- 1 red pepper, diced
- 1 head broccoli florets
- 1 rotissery chicken
- 1 Japanese eggplant, sliced then cut into quarters
- 2 cans light coconut milk
- 1 T. green curry paste
- 1 c. frozen peas
- 1 small can bamboo shoots (julienned)
note: If you are making this to divide and freeze without eating any right away just barely cook everything, the rest of the cooking will take place when you thaw and heat it up.
Shred chicken and set aside for the moment. Saute shallot and onion in equal parts butter and oil (enough to coat bottom of your pan) until translucent. Add garlic and cook a few more minutes. Add about a teaspoon of salt and enough pepper so that you can see it freckling the onion-y stuff. Add broccoli florets, eggplant and red pepper and cook for a brief moment. Add curry paste and stir until everything is coated, then add coconut milk and stir until combined. If your green curry paste doesn’t have enough heat, stir in some crushed red pepper. Don’t boil, just simmer until broccoli are getting brighter green (just a couple of minutes at most). Add chicken, peas and bamboo shoots and heat through. Serve over brown basmati rice (I like the kind from Trader Joe’s), or cool and and divide to freeze. I like to freeze flat in gallon freezer zip top bags, it’s easier to thaw for reheating later on. We can get three or four meals out of this.
See also Thai Green Curry Chicken, also at Posie Gets Cozy. What would I do for curry recipes without Alicia?
· comments  · 06-8-2009 · categories:recipes ·
I ended up with a bag of vital wheat gluten. It says on the bag: “Added to bread dough, it helps retain the gas and steam from baking and gives more volume to the baked bread. It can be especially helpful for baking breads made with coarse, whole grain flours.” So I decided to use it to make an entirely whole wheat no-knead bread, which is currently doing it’s long rise on the top of my refrigerator. I used the tips from Cook’s Illustrated No-Knead Bread 2.0, and here is the recipe I’m using:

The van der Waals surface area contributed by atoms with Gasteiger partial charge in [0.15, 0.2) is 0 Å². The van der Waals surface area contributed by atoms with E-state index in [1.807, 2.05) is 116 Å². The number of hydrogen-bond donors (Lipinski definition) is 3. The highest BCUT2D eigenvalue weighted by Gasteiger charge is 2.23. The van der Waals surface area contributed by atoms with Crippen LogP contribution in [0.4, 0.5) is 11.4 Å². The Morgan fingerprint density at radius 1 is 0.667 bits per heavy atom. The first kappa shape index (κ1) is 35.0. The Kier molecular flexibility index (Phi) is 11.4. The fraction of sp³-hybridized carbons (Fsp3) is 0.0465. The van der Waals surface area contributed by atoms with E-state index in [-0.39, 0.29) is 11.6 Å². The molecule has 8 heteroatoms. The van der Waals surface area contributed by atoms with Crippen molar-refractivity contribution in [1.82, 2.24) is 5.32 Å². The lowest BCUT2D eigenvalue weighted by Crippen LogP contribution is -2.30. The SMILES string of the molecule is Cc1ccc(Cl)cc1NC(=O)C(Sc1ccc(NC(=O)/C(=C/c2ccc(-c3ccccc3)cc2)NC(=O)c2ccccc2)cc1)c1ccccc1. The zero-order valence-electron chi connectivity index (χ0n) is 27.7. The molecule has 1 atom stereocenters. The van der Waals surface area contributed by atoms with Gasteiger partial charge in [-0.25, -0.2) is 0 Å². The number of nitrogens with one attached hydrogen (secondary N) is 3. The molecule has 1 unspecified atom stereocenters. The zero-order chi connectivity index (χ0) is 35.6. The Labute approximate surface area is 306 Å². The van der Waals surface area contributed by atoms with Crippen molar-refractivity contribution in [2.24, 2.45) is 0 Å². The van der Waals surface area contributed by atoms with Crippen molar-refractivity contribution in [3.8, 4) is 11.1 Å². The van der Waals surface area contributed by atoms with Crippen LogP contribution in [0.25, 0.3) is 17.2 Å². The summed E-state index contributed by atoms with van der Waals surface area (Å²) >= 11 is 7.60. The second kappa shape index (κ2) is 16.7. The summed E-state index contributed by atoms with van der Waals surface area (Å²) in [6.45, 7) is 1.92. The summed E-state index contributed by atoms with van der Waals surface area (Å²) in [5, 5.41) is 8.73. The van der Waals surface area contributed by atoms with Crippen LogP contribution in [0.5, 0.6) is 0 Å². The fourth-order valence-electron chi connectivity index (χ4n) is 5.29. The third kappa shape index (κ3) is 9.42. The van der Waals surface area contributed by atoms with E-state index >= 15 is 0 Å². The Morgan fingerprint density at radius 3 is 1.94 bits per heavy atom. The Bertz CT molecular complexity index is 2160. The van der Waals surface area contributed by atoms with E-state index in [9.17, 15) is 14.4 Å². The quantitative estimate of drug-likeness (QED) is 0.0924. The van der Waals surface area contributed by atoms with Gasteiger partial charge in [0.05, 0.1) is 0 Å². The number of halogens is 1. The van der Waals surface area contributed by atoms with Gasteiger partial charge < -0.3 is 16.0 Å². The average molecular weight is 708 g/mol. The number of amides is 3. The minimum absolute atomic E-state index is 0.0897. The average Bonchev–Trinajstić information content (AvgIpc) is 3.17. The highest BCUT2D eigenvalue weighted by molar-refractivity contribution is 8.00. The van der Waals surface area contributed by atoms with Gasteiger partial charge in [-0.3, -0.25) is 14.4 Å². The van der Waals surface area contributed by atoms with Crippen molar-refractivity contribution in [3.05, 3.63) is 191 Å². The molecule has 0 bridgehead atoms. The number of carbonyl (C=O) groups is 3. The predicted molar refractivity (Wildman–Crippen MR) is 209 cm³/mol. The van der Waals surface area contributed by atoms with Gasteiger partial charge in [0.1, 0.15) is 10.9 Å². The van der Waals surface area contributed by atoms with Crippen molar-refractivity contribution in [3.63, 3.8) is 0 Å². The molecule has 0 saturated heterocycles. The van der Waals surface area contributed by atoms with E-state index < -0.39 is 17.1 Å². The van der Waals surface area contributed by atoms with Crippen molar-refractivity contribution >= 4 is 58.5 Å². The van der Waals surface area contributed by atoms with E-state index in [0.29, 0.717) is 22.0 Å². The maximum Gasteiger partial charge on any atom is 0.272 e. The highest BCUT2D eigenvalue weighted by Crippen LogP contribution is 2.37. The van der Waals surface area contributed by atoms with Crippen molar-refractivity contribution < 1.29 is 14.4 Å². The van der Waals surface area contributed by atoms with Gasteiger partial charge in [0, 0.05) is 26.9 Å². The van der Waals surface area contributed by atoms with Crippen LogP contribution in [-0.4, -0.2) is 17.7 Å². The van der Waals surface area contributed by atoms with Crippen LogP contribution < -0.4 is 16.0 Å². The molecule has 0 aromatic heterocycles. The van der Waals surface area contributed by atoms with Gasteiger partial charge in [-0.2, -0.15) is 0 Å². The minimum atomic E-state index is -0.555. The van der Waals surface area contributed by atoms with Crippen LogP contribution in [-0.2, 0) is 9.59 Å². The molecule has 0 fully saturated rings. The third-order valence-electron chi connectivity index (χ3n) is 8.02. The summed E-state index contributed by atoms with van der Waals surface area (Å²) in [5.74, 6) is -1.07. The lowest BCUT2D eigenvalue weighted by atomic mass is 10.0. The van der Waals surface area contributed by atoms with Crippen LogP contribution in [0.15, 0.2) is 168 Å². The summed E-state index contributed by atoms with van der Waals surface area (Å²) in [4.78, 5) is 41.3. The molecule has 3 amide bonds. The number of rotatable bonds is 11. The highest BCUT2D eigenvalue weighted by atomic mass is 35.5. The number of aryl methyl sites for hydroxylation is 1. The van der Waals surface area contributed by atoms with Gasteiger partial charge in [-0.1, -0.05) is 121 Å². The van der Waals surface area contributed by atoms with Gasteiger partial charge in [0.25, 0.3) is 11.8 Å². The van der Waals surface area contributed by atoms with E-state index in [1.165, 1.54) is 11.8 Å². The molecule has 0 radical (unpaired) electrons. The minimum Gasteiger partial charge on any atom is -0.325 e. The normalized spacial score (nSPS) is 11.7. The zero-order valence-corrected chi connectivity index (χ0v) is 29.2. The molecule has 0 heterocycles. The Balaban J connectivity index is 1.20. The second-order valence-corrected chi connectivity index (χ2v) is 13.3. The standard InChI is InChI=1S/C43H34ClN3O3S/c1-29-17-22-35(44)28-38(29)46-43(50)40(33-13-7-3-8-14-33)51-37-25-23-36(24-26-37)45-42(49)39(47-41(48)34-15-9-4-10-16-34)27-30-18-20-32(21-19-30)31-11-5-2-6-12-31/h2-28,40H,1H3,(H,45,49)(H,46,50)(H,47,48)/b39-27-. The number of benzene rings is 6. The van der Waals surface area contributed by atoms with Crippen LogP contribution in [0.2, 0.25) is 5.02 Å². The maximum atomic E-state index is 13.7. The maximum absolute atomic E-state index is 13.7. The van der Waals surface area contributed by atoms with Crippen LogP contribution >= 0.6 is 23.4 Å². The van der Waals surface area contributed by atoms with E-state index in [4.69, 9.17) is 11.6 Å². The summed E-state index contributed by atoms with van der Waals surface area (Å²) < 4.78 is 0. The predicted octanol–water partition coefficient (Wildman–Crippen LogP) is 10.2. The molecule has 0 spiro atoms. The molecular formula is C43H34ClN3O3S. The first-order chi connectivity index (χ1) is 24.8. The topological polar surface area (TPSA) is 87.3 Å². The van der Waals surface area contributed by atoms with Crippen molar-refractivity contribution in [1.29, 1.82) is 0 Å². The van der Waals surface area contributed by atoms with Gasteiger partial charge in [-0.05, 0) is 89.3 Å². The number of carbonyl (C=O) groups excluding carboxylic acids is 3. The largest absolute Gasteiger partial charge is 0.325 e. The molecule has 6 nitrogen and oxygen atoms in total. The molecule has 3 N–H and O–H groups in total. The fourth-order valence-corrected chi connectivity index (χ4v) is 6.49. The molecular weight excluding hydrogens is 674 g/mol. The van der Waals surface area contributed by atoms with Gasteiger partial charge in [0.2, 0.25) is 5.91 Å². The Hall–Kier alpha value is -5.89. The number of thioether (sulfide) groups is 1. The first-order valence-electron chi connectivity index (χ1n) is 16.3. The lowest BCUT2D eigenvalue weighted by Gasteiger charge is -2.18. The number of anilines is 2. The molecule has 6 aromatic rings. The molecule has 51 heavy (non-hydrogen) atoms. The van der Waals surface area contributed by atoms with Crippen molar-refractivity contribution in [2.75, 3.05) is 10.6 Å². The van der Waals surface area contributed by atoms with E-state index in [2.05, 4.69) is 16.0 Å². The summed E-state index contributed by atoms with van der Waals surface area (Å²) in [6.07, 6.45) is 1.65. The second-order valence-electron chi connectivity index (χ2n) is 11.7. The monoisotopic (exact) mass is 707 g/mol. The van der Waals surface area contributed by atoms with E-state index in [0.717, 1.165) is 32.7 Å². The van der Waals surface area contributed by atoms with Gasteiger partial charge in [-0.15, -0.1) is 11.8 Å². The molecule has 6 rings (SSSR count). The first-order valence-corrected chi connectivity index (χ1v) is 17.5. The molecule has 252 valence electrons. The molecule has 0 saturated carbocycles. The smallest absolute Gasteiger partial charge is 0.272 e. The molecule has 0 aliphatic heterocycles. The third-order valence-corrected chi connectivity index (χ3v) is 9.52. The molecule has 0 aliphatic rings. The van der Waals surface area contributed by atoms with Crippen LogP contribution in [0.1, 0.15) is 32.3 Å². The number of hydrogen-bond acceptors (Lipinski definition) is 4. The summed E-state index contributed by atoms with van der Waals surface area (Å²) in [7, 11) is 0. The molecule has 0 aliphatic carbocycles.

- 3 cups whole wheat flour (I used Stone-Buhr).
- 1/4 teaspoon instant (aka Rapid Rise, QuickRise, Instant Active Dry, Perfect Rise, or Bread Machine Yeast) yeast
- 1 3/4 teaspoons salt
- 1 1/2 Tablespoon vital wheat gluten (a recipe on the bag called for 2 T. for a loaf using 4 1/2 C flour so I guessed on my amount)
- 3/4 cup plus 2 Tablespoons water
- 1 Tablespoon white vinegar
- 1/4 cup plus 2 Tablespoons beer (an American style lager is best, say Bud Light, though all I could find was Fosters at our local market)
1. In a large bowl combine flour, yeast and salt. Add wet ingredients and stir until blended; dough will be shaggy and sticky. (I needed to add a teeny bit more water.) Cover bowl with plastic wrap. Let dough rest at least 12 hours, preferably about 18, at warm room temperature, about 70 degrees. I put it on top of my fridge, today it’s supposed to be in the 80s here so I’ll probably move it to the landing on the stairs.
2. Dough is ready when its surface is dotted with bubbles. Put down a square of parchment paper and place dough on it; fold it over on itself once or twice. I lift it into a mixing bowl, cover with a cotton towel or plastic wrap again and let rise for about 2 hours. When it is ready, dough will be more than double in size and will not readily spring back when poked with a finger.
3. At least a half-hour before dough is ready, heat oven to 450 degrees. Put a 4 to 6 quart heavy covered pot (cast iron, enamel, Pyrex or ceramic) in oven as it heats. I put in the lid as well, but next to the pot instead of on the pot. When dough is ready, carefully remove pot from oven. Lift the parchment with the dough on it from the mixing bowl into the hot pot, be careful. Shake pot once or twice if dough is unevenly distributed; it will straighten out as it bakes. Cover with lid and bake 30 minutes, then remove lid and bake another 15 to 30 [10 or 15] minutes, until loaf is beautifully browned. Cool on a rack.
· comments  · 06-2-2009 · categories:food · recipes ·